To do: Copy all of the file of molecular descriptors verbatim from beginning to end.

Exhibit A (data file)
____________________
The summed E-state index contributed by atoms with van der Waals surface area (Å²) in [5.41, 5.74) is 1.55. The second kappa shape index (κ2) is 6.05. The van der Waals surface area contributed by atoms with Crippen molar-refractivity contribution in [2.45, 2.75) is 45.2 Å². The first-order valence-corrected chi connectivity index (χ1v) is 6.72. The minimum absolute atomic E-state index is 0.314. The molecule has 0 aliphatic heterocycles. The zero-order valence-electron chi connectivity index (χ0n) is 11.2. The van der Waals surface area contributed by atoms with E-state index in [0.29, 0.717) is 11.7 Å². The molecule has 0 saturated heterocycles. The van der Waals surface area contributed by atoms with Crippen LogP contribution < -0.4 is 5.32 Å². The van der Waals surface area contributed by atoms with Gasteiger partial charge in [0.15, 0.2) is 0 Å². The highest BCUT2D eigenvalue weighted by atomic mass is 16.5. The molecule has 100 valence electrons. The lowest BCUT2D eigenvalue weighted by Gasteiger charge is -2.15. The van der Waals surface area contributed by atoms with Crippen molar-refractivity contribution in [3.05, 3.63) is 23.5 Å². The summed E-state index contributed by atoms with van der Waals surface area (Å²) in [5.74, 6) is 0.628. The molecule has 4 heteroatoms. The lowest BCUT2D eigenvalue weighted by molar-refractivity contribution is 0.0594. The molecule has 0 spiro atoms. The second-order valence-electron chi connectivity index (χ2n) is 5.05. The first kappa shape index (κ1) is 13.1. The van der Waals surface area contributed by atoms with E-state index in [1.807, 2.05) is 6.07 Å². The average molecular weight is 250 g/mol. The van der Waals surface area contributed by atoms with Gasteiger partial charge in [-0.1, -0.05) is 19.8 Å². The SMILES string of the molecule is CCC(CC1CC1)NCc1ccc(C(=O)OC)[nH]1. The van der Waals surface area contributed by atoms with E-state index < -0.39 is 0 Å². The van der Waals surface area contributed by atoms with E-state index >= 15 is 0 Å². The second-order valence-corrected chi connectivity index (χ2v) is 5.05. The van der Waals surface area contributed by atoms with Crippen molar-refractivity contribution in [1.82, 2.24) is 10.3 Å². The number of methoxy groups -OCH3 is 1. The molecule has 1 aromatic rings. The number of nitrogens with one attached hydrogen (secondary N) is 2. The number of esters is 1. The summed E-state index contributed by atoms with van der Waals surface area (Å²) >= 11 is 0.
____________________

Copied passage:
The summed E-state index contributed by atoms with van der Waals surface area (Å²) in [5.41, 5.74) is 1.55. The second kappa shape index (κ2) is 6.05. The van der Waals surface area contributed by atoms with Crippen molar-refractivity contribution in [2.45, 2.75) is 45.2 Å². The first-order valence-corrected chi connectivity index (χ1v) is 6.72. The minimum absolute atomic E-state index is 0.314. The molecule has 0 aliphatic heterocycles. The zero-order valence-electron chi connectivity index (χ0n) is 11.2. The van der Waals surface area contributed by atoms with E-state index in [0.29, 0.717) is 11.7 Å². The molecule has 0 saturated heterocycles. The van der Waals surface area contributed by atoms with Crippen LogP contribution < -0.4 is 5.32 Å². The van der Waals surface area contributed by atoms with Gasteiger partial charge in [0.15, 0.2) is 0 Å². The highest BCUT2D eigenvalue weighted by atomic mass is 16.5. The molecule has 100 valence electrons. The lowest BCUT2D eigenvalue weighted by Gasteiger charge is -2.15. The van der Waals surface area contributed by atoms with Crippen molar-refractivity contribution in [3.05, 3.63) is 23.5 Å². The summed E-state index contributed by atoms with van der Waals surface area (Å²) in [5.74, 6) is 0.628. The molecule has 4 heteroatoms. The lowest BCUT2D eigenvalue weighted by molar-refractivity contribution is 0.0594. The molecule has 0 spiro atoms. The second-order valence-electron chi connectivity index (χ2n) is 5.05. The first kappa shape index (κ1) is 13.1. The van der Waals surface area contributed by atoms with E-state index in [1.807, 2.05) is 6.07 Å². The average molecular weight is 250 g/mol. The van der Waals surface area contributed by atoms with Gasteiger partial charge in [-0.1, -0.05) is 19.8 Å². The SMILES string of the molecule is CCC(CC1CC1)NCc1ccc(C(=O)OC)[nH]1. The van der Waals surface area contributed by atoms with E-state index < -0.39 is 0 Å². The van der Waals surface area contributed by atoms with E-state index >= 15 is 0 Å². The second-order valence-corrected chi connectivity index (χ2v) is 5.05. The van der Waals surface area contributed by atoms with Crippen molar-refractivity contribution in [1.82, 2.24) is 10.3 Å². The number of methoxy groups -OCH3 is 1. The molecule has 1 aromatic rings. The number of nitrogens with one attached hydrogen (secondary N) is 2. The number of esters is 1. The summed E-state index contributed by atoms with van der Waals surface area (Å²) >= 11 is 0.